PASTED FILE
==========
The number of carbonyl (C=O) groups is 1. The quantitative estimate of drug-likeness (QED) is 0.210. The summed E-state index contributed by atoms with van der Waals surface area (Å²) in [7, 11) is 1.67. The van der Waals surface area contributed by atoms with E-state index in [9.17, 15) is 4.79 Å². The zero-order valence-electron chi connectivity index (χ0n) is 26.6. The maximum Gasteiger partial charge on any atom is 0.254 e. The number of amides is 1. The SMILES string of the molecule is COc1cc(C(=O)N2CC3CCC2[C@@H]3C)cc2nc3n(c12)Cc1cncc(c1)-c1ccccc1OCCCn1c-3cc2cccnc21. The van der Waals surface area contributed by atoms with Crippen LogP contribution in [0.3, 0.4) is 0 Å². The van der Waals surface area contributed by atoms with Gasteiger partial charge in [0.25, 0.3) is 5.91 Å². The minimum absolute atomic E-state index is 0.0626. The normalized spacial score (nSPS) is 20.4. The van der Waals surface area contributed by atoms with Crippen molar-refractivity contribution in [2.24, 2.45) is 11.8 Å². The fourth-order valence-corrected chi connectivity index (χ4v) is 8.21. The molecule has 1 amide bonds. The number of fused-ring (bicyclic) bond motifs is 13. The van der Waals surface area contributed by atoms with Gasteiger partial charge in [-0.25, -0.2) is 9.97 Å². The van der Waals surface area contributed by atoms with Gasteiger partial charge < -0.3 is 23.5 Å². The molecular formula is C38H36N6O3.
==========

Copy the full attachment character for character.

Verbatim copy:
The number of carbonyl (C=O) groups is 1. The quantitative estimate of drug-likeness (QED) is 0.210. The summed E-state index contributed by atoms with van der Waals surface area (Å²) in [7, 11) is 1.67. The van der Waals surface area contributed by atoms with E-state index in [9.17, 15) is 4.79 Å². The zero-order valence-electron chi connectivity index (χ0n) is 26.6. The maximum Gasteiger partial charge on any atom is 0.254 e. The number of amides is 1. The SMILES string of the molecule is COc1cc(C(=O)N2CC3CCC2[C@@H]3C)cc2nc3n(c12)Cc1cncc(c1)-c1ccccc1OCCCn1c-3cc2cccnc21. The van der Waals surface area contributed by atoms with Crippen LogP contribution in [0.3, 0.4) is 0 Å². The van der Waals surface area contributed by atoms with Gasteiger partial charge in [0.25, 0.3) is 5.91 Å². The minimum absolute atomic E-state index is 0.0626. The normalized spacial score (nSPS) is 20.4. The van der Waals surface area contributed by atoms with Crippen molar-refractivity contribution in [2.24, 2.45) is 11.8 Å². The fourth-order valence-corrected chi connectivity index (χ4v) is 8.21. The molecule has 1 amide bonds. The number of fused-ring (bicyclic) bond motifs is 13. The van der Waals surface area contributed by atoms with Gasteiger partial charge in [-0.25, -0.2) is 9.97 Å². The van der Waals surface area contributed by atoms with Gasteiger partial charge < -0.3 is 23.5 Å². The molecular formula is C38H36N6O3.